Namibia Sent 170 Wild Elephants to Auction
Namibia will auction up to 170 wild elephants, the southern African country's environmental ministry announced. An increase in elephant population and drought are the main reasons the government is putting the animals up for sale.
Namibia's environmental ministry has established strict sales guidelines. Bidders must meet strict criteria to participate. Requirements include verifying that elephants will be protected by game-proof fencing once they relocate. Stringent quarantine measures are also in place. The bidding is open to anyone in the country or abroad who can meet the standards.
Experts fear that elephants are at risk for extinction. Factors such as drought are a threat to the animals well- being. Poachers place a high value on elephant tusks. Harvesting large mammals for their ivory tusks is illegal. Elephants, to their detriment, are increasingly involved in conflicts with humans. Tusks slip out of the country and land in China and other southeast Asian countries. Ivory is a prized material in jewelry making.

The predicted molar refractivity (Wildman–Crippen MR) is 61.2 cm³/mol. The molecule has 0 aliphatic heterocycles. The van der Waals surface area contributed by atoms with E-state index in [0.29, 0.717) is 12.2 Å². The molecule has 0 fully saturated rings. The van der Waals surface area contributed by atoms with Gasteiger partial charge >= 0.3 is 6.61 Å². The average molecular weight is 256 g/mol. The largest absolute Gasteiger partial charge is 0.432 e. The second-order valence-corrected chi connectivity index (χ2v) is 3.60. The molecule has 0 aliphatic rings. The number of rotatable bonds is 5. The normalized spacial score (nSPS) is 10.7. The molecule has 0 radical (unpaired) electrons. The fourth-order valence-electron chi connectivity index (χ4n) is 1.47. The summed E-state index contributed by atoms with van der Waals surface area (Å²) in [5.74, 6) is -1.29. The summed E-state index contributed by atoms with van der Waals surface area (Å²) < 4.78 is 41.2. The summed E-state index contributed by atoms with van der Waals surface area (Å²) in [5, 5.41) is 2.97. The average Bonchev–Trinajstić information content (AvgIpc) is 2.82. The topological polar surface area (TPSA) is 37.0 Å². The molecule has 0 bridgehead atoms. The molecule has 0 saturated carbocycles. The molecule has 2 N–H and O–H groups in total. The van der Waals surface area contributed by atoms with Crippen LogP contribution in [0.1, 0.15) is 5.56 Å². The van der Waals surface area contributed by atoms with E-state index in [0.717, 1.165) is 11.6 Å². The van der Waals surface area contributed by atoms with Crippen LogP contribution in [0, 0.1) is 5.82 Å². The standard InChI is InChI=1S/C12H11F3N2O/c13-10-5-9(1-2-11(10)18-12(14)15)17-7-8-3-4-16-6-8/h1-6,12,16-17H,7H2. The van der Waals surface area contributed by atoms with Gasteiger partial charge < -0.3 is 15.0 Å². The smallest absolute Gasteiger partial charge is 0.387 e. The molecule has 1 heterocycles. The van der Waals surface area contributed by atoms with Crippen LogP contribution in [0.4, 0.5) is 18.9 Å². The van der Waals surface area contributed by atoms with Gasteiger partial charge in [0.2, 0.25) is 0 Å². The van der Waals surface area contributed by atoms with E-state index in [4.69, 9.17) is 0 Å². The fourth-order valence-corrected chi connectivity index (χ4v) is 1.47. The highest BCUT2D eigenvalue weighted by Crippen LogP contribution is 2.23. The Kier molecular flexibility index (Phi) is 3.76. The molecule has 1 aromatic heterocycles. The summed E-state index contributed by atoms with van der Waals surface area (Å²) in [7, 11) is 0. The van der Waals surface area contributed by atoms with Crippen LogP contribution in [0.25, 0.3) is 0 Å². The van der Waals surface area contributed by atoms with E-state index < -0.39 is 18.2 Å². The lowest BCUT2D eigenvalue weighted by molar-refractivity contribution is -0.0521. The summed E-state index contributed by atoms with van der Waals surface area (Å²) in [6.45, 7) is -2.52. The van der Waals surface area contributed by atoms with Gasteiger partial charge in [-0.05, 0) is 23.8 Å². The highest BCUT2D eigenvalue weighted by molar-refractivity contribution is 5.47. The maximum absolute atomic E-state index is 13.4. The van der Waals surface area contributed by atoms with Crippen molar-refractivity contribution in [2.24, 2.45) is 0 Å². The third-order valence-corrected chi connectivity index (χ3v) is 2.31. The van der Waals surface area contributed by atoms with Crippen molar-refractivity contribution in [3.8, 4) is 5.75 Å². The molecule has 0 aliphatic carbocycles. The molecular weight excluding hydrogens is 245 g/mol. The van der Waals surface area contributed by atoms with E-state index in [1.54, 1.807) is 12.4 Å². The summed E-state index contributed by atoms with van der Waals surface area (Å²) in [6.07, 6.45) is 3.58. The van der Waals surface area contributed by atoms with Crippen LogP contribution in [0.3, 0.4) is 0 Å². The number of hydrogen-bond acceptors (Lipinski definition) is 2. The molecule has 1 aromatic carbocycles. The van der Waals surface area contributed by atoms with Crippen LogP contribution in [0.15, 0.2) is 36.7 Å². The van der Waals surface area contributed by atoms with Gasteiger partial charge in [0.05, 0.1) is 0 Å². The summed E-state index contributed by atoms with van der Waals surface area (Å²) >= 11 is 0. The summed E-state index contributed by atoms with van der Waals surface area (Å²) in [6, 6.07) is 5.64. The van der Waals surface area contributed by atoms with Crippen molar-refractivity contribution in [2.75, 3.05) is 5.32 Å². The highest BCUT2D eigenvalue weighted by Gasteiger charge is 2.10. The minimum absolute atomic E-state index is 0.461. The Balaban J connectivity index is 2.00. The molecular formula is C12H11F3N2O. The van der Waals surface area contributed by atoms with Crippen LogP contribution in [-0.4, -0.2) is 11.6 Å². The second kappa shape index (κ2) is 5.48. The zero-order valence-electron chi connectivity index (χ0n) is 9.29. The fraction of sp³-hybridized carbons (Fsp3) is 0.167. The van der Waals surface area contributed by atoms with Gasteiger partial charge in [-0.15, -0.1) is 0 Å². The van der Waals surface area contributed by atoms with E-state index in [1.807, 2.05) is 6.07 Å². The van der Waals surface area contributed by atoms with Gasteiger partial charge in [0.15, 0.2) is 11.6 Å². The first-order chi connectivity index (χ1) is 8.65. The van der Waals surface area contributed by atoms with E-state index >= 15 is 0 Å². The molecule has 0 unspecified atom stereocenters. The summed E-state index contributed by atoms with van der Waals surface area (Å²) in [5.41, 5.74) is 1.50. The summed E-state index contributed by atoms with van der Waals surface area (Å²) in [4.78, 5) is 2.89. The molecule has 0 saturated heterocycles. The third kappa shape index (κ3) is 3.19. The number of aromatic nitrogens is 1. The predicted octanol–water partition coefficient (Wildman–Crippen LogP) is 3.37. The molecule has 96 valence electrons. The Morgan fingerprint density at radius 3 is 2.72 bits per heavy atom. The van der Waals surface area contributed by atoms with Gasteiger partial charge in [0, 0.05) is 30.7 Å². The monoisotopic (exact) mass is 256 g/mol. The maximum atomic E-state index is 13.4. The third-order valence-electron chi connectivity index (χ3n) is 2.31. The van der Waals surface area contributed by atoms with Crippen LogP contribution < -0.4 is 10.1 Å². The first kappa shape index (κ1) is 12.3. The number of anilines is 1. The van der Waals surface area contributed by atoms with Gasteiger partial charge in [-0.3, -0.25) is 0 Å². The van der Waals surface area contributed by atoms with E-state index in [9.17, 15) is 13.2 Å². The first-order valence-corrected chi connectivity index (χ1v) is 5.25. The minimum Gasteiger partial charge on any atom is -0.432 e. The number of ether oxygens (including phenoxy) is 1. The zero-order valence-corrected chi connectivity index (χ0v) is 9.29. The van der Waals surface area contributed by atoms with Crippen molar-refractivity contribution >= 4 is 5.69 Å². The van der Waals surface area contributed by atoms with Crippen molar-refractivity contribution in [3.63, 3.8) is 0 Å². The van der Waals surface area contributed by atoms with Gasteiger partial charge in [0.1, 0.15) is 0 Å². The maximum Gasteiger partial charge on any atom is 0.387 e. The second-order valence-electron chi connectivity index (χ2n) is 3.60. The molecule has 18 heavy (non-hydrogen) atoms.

The Ministry of Environment Forestry and Tourism said it would auction the elephants to anyone who can prove they have permission to move the animals. Foreign buyers need proof that conservation authorities in their countries will permit them to export the elephants. Conservation authorities will review every transaction to ensure compliance with the rules.
Namibia and other African nations have seen Elephant and White Rhino populations triple in the last 15 years. Growth puts pressure on their living spaces. As the population increases, countries are considering other solutions, such as allowing more trophy hunting exports. Both activities could raise precious funds needed to protect the species.
Around the world, permitted hunting allows for both fund-raising and animal population control. A good example is deer hunting in the United States. Conservation and recreation work together to better control populations. The money generated from tag sales fuels conservation programs.
Namibia even looked into removing themselves from CITES. With no relief from restrictions on hunting white rhinos, Namibia considered ignoring rules that govern the trade of high-value, endangered species. CITES, the Convention on International Trade in Endangered Species is a stout organization, and their rulings cover more than just endangered species. CITES rules, for instance, limit harvesting and movement of Brazilian rosewood, prized by instrument makers and players alike.
Auctioning wildlife is not new. This year, the country has already auctioned more than 1,000 animals. Namibia is experiencing drought conditions not seen in a century.